Between 1970 and 1980 the officially reported CPI rose a whopping 112%, and prices of our basket of goods and services rose by 117%, just 5% faster. In contrast between 2002 and 2012 the CPI rose just 27.5%, but our basket increased by 44.3%, a rate that was 61% faster. And remember, this is using the BLS' own price data, which we have already shown can grossly under-estimate the true rate of increase. The difference can be explained by how CPI is weighted and mixed. The formula used in the 1970's effectively captured the price movements of our twenty everyday products. But in the last ten years it has been quite a different story.

If these price changes in our experiments had been fully captured, CPI could currently be high enough to severely restrict Fed action to stimulate the economy. Instead, the Fed is operating as if inflation is extremely low. As a result, they are making a huge policy mistake that will come back to haunt us. During the last decade the Fed spent many years denying the existence of a housing bubble, even as a mountain of evidence piled up to the contrary. That error caused the Fed to hold interest rates too low for too long, blowing more air into the bubble and imposing enormous negative consequences on the economy. The Fed, now similarly blind to the inflation threat, is repeating its mistake, only this time the negative consequences will be even more dire.

Apart from the statistical problems that hide inflation, there are also macroeconomic factors that have helped keep prices down despite the quantitative easing. Massive U.S. trade deficits and foreign central bank dollar accumulation mean that much of the printed money winds up in foreign bank vaults, not U.S. shopping centers. As foreign consumer goods flow in, and dollars flow out, a lid is kept on domestic prices. In effect, our inflation is exported as foreign central banks monetize our deficits and recycle their surpluses into U.S. Treasuries. The demand has pushed down bond yields which has allowed the U.S. government to borrow inexpensively. Of course, when the flows reverse, bond prices will fall, yields will climb, and a tidal wave of dollars will wash up on American shores, drowning consumers in a sea of inflation.   

Unlike Krugman and the Keynesians, I would argue that it is impossible to create something from nothing. I believe that printing a dollar diminishes the value of all existing dollars by an aggregate amount equal to the purchasing power of the new dollar. The other side takes the position that the new money creates tangible economic growth and  that real economic value can therefore be created by putting zeroes onto a piece of paper. I think that those making such absurd claims should bear the burden of proof. For more on the interesting topic of hidden inflation, see my video that I just posted.

 

Peter Schiff is the CEO and Chief Global Strategist of Euro Pacific Capital, best-selling author and host of syndicated Peter Schiff Show.

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Tags:  CPIfederal reserveinflationKrugman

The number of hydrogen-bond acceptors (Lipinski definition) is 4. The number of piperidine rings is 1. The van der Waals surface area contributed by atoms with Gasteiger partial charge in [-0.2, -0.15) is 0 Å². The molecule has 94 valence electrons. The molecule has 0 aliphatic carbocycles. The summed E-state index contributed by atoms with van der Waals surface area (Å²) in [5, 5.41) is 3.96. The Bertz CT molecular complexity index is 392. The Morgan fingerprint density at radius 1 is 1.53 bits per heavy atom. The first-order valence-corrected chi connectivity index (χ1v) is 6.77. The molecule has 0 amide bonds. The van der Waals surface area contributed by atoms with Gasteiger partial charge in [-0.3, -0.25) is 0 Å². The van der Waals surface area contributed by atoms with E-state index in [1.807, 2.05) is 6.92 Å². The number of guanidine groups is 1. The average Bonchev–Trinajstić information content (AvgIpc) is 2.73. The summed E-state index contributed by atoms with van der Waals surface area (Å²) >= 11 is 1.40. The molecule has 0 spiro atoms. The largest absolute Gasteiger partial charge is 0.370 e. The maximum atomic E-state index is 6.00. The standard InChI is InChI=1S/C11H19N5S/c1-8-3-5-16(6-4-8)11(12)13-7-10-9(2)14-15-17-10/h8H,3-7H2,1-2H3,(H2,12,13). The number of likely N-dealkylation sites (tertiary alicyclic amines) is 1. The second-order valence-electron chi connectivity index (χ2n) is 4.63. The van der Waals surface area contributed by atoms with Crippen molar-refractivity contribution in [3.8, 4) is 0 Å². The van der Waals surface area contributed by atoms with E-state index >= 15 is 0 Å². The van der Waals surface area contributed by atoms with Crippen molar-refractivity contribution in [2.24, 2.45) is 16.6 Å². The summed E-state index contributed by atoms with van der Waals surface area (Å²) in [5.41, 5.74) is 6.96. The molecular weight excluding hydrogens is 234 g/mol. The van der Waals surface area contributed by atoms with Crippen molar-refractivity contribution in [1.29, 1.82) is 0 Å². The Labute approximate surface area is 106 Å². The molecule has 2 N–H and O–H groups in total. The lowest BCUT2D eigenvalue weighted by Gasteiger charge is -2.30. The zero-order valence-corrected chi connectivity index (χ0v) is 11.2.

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Keynesians Jump the Gun on Inflation
Posted by Peter Schiff on 02/14/2012 at 6:24 PM

Advocates of government stimulus are running victory laps on recent developments that appear to vindicate their strategy. In particular, Paul Krugman compares the sluggish growth in Europe to the somewhat-less-sluggish growth in the US to prove that stimulus was more effective than austerity. Other economists are using government inflation measures to defend Fed Chairman Bernanke's easy-money policy. The only problem is, they're calling the race before the finish line is even in sight.

 

As usual, Paul Krugman overlooks basic economics (which, despite his Nobel Prize, is a science about which Mr. Krugman really knows very little). The reason stimulus is so politically popular is that it appears to work in the short-term. However, appearances can often be deceiving, as they are right now in the US. Stimulus merely numbs the pain of economic contraction, as the underlying trauma gets worse. Austerity might slow an economy down, but at least the wounds are able to heal. America has chosen the former and Europe the latter, albeit not quite as large a dose as needed. The fact that in the short-run Europe is suffering more than the US does not vindicate Washington's approach. On the contrary, this is exactly what is to be expected.

 

What we're seeing is like a race where each runner has a broken ankle. One has a coach who tells him to pace himself and not worry so much about winning this one, while the other coach gives his runner a shot of painkillers and tells him to give it all he's got. Of course, early in the race, the doped-up runner is going to be flying down the track like nothing's wrong, while the other runner might be limping at half his normal speed. However, when the drugs wear off, the sprinter is liable to collapse from pain, leaving the better-coached runner to limp across the finish line. 

 

The true test is not the immediate effects of stimulus or austerity, but the long-term results. For that reason, Krugman's conclusions are meaningless. The apparent success of stimulus simply results from spending more borrowed money on government programs and consumption. But don't we all agree now that this is exactly what caused the financial crisis in the first place?